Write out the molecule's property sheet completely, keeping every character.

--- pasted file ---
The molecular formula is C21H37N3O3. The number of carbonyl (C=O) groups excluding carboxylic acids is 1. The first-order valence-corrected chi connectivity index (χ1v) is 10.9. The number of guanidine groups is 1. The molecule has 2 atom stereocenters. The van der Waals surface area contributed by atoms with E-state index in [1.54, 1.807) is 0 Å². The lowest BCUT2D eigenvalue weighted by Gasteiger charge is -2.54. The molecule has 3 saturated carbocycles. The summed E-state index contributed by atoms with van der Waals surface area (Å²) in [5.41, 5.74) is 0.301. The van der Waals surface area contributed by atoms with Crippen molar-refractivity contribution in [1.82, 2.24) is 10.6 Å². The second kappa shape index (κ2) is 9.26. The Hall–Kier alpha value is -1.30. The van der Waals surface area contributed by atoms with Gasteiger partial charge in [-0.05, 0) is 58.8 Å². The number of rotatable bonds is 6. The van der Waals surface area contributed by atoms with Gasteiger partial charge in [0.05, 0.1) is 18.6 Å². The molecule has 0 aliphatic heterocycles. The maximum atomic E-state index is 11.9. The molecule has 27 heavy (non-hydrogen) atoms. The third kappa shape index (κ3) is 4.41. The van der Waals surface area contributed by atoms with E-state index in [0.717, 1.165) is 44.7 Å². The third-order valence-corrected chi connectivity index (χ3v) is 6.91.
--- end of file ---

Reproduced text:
The molecular formula is C21H37N3O3. The number of carbonyl (C=O) groups excluding carboxylic acids is 1. The first-order valence-corrected chi connectivity index (χ1v) is 10.9. The number of guanidine groups is 1. The molecule has 2 atom stereocenters. The van der Waals surface area contributed by atoms with E-state index in [1.54, 1.807) is 0 Å². The lowest BCUT2D eigenvalue weighted by Gasteiger charge is -2.54. The molecule has 3 saturated carbocycles. The summed E-state index contributed by atoms with van der Waals surface area (Å²) in [5.41, 5.74) is 0.301. The van der Waals surface area contributed by atoms with Crippen molar-refractivity contribution in [1.82, 2.24) is 10.6 Å². The second kappa shape index (κ2) is 9.26. The Hall–Kier alpha value is -1.30. The van der Waals surface area contributed by atoms with Gasteiger partial charge in [-0.05, 0) is 58.8 Å². The number of rotatable bonds is 6. The van der Waals surface area contributed by atoms with Gasteiger partial charge in [0.05, 0.1) is 18.6 Å². The molecule has 0 aliphatic heterocycles. The maximum atomic E-state index is 11.9. The molecule has 27 heavy (non-hydrogen) atoms. The third kappa shape index (κ3) is 4.41. The van der Waals surface area contributed by atoms with E-state index in [0.717, 1.165) is 44.7 Å². The third-order valence-corrected chi connectivity index (χ3v) is 6.91.